Pretty much everyone appreciates good food, but “foodies,” as they’re known, are another breed entirely. We all know at least one spice hoarder that fits the bill, and finding a gift to please their palate can be daunting, especially when you’ve seen them tackle ingredients out of one of Chopped’s crueler episodes. Thankfully, we’ve selected 15 of our favorite food-themed treats to make your life—and your holiday shopping—easier. Whether you’re on the hunt for something wearable, hangable, or, of course, edible, our well-seasoned selection of gifts for foodies has something just for you.
Whether you’re meeting the parents for the first time or the twenty-first, it’s never easy to know what, exactly, you should present as your holiday offering. A bottle of wine, while delicious, can be impersonal. A matching set of holiday sweaters? Too personal. To hit that yuletide sweet spot, look for something that’ll bring tidings of comfort and joy to their home. Wrap it up, present it with confidence, then gather around the table or fireplace to enjoy the reason for the season: loved ones coming together.
Mmm… chocolate. Who can resist the stuff? We’ve known a few cacao-hating weirdos* in our time, but here at UG, most everyone jumps at the chance to sample nature’s most delectable treat. That’s why we got so excited when we first saw Gayle Harte’s Chocolate Truffle Champagne Bottle, now officially available for purchase at UncommonGoods. It’s pretty much what it sounds like: a dark-and-white chocolate champagne bottle, neck enveloped in a pretty pink bow, that houses nine tasty champagne truffles. Need we say it again? Mmm… chocolate. And champagne!
A master of playfully shaped treats and an entrepreneur in her own right, we knew Gayle would be a perfect subject for our This Just In-spiration series—and she didn’t disappoint. Read on for Gayle’s insights on the benefits of chocolate for both body and soul, as well as a brief history of her Royal Oak, Michigan chocolaterie and espresso bar.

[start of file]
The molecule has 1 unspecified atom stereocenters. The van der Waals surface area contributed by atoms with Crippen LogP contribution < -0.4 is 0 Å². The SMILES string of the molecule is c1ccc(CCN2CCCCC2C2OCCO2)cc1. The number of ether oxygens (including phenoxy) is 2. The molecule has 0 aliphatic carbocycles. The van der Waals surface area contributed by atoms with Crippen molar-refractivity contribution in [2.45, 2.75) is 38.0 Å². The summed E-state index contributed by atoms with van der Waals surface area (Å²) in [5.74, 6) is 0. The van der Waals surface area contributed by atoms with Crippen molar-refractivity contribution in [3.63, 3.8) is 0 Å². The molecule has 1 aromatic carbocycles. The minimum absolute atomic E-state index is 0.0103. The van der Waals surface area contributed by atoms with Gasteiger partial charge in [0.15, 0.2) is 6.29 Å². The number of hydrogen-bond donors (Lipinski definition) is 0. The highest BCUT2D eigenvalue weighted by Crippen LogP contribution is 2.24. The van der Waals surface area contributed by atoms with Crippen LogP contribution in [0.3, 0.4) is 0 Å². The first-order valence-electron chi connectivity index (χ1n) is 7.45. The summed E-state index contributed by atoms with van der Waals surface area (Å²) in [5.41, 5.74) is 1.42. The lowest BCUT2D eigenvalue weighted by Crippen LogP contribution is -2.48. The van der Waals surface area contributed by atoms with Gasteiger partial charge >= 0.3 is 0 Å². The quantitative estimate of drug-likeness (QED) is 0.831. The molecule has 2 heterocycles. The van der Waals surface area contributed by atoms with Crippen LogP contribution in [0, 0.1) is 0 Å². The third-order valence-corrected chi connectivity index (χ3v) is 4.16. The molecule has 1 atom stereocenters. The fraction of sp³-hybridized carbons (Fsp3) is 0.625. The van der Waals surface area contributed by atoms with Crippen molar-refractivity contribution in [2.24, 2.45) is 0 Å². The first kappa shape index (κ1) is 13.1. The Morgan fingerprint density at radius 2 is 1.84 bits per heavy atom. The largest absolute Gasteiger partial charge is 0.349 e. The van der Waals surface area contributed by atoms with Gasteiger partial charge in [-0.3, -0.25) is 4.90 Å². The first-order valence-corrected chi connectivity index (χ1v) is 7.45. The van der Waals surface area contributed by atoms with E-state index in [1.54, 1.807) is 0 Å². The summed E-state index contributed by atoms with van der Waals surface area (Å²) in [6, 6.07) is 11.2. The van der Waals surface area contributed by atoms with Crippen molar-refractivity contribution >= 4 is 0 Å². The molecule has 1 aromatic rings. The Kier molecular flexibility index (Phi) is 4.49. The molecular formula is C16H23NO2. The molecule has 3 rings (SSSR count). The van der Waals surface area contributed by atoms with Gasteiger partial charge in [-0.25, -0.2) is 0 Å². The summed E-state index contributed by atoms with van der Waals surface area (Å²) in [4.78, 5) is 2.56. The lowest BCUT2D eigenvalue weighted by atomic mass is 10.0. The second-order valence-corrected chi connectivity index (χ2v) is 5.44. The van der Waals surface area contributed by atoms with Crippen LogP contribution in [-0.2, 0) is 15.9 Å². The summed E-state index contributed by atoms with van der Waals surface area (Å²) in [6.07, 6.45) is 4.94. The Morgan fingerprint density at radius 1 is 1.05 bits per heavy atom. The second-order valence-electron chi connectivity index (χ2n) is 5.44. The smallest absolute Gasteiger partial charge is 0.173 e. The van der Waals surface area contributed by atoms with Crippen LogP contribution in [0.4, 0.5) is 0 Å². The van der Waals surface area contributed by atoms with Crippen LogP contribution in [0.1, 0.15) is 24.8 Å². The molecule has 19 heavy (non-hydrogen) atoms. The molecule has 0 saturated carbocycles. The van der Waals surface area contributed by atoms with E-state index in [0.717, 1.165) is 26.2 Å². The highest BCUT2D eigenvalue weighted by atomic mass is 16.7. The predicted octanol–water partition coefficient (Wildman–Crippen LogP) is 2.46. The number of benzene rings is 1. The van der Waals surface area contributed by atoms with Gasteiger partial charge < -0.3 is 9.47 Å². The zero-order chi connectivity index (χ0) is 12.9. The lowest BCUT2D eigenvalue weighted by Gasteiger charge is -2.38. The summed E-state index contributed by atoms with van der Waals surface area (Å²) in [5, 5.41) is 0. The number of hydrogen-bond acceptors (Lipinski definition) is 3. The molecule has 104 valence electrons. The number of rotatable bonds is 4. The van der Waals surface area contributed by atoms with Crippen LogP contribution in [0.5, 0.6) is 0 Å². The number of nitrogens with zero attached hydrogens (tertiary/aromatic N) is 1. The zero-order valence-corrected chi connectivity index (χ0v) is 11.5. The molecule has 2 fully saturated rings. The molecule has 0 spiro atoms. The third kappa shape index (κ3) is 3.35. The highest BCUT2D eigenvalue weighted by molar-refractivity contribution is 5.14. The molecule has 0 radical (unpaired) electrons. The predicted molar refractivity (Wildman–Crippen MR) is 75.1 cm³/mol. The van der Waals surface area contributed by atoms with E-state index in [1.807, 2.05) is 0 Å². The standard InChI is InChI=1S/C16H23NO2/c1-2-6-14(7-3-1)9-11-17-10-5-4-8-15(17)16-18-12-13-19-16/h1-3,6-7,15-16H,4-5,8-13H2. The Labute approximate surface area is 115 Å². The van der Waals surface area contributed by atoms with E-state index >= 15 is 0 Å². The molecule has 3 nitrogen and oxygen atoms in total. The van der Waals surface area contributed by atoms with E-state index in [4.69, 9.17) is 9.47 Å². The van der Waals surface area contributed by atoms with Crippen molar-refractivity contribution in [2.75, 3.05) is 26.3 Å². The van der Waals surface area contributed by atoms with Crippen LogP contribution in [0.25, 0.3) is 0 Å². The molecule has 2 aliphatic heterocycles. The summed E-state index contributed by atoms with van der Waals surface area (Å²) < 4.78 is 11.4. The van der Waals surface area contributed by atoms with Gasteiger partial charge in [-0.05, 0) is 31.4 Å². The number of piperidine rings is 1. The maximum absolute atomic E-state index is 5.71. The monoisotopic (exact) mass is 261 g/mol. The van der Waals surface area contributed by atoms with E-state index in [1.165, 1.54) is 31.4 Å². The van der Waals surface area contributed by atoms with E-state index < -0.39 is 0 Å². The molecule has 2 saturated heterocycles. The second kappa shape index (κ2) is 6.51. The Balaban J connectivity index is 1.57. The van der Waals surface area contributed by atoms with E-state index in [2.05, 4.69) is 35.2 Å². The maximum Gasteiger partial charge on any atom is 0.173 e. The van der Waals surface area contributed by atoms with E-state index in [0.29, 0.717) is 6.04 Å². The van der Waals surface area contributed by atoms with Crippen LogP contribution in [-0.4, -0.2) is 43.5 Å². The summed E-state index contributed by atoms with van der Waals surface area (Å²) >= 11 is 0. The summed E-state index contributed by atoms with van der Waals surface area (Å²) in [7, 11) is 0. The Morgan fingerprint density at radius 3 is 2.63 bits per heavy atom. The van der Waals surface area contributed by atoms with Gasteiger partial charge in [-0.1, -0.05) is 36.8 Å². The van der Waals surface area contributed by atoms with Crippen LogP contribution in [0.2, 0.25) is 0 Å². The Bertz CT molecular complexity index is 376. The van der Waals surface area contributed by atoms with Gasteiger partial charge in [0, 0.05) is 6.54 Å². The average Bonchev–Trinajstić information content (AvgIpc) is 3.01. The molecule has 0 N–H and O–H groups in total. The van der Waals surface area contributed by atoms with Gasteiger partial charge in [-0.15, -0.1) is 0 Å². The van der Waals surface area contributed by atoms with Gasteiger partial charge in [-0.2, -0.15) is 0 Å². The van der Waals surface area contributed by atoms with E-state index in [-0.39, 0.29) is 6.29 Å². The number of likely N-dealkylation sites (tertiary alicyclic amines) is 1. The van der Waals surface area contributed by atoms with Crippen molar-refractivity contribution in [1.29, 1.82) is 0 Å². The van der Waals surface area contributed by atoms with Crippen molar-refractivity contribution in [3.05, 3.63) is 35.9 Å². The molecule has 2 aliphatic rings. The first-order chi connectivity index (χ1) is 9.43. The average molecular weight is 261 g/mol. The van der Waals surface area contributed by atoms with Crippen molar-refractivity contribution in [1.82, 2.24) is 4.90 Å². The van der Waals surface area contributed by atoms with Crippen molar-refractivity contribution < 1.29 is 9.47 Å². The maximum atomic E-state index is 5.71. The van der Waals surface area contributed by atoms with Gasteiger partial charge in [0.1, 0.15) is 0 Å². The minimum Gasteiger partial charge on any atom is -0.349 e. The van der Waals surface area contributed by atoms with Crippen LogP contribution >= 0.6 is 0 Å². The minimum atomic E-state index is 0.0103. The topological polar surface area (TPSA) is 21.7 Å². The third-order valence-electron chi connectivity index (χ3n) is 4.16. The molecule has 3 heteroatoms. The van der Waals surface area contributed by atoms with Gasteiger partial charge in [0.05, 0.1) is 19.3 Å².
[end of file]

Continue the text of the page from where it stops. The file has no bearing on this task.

*We’re kidding, of course… it’s fine if you don’t like chocolate. Seriously… it’s… ugh. It’s fine.
*Editor’s note: Here at UncommonGoods, we’re counting down to Giving Tuesday—an annual day of giving back observed on the Tuesday after Thanksgiving—by sharing stories from our Better to Give partners. Up this week: RAINN, the nation’s largest anti-sexual violence organization. Through our Better to Give program, which allows you to choose a non-profit partner at checkout to receive a $1 donation at no additional cost to you, we’ve donated over $350,000 to RAINN since beginning our partnership in 2010. Today, we’re proud to share a story from Samentha Moore, a participant in RAINN’s survivor series.
“It’s a beautiful thing, to be a survivor of something so heinous.”
“I felt like a broken record. It was embarrassing for me. I told people after the first and the second…but after the third [rape] I felt like a freak show,” said Samentha Moore. Samentha’s experience with multiple incidents of sexual assault by a stranger left her feeling self-conscious and blaming herself.
“Even for the longest time after my second rape, I hated leather jackets because he had a black leather jacket on, so that was something that triggered.”